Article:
The aim of the research is to gather evidence on a UK basis regarding:
• consumer understanding and purchasing behaviour before the main requirements of the EU Food Information to Consumers Regulation (FIC) apply
• the state of readiness for businesses involved in rolling out the new labelling, both those that only operate in the UK and those whose trade crosses borders
The research will target those labelling elements of the FIC which have the biggest impact/change on current labels. Gathering baseline data on these elements will enable evaluations of impacts on businesses and consumers to take place in future.
The research is intended to provide clear baseline evidence on the current labelling landscape, investigate the possible benefits and drawbacks of the new FIC for consumers and businesses which will enable a later phase to evaluate whether the intended consequences of changes to the FIC are achieved. The transition stages for general food labelling and nutrition labelling under the FIC mean that later phases could take place from 2015 and 2017 respectively. The evidence from the baseline project will be used to inform policy makers, the UK industry and consumer groups about what labelling information is most important for consumers.
The Defra appointed contractors are able to carry out the following:
• accompanied shops – This would involve the contractors accompanying consumers during a ‘weekly shop’ taking account of demographics and food information aspects to be sampled e.g. food allergies. The information gathered would give an insight into actual shopping activity and the thought processes behind purchasing decisions. In England, there would be further stage involving visits to assess how labelling information is used in a home setting.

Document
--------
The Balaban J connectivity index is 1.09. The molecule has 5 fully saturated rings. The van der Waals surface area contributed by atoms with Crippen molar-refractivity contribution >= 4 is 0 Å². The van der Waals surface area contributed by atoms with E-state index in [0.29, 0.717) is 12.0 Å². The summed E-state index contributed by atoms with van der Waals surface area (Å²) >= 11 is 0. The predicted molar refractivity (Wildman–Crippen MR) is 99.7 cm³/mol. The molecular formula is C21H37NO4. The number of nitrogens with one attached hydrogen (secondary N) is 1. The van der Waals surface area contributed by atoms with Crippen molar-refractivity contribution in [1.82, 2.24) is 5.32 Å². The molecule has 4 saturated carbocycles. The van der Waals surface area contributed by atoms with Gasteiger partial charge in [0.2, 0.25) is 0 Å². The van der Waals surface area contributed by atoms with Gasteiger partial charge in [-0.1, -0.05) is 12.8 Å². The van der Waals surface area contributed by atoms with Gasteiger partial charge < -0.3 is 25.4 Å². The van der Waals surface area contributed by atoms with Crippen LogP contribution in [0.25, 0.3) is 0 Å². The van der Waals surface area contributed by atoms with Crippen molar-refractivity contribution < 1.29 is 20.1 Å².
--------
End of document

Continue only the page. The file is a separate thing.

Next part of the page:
• a consumer omnibus survey – This would involve home visits in which the main shoppers in a household would be identified and asked questions on areas including: key factors in deciding which foods to purchase, whether they shop in store or online, ease of finding information about food contents and what increases confidence in food labelling. The information gathered will cover reported shopping activity.
• a business survey - This would involve contacting a mix of retail and manufacturing businesses by telephone to carry out a 10 minute survey. Businesses would be asked about the types of foods handled and their awareness of and state of readiness for the FIC changes. More specific questions on areas such as minced meat, country of origin, use of Front-of-Pack nutrition labelling would be asked as appropriate.
The key areas of the FIC are listed below. In order to focus the scope of this work, the research will concentrate on the labelling elements that will see the biggest change once the FIC comes into effect.
• country of origin/place of provenance labelling
• mandatory nutrition declaration and voluntary front of pack nutrition labelling
• ingredients and nutrition labelling of alcoholic drinks
• consumer information about non-pre-packed foods
• food allergen labelling and information
• clarity of food labels and minimum font size
• labelling of vegetable oil including palm oil
• labelling of engineered nano-materials
• quantitative indication of ingredients, (QUID) (including: meat content, added water declarations)
For minced meat the following additional requirements will be covered:
• minced meat, unless covered by a derogation detailed in point 3 of Annex VI part B must comply with the compositional requirements set out in the table in Annex VI part B of the FIC)
• the following expressions should appear on the label:
- ‘percentage of fat content under …’
- ‘collagen/meat protein ratio under …’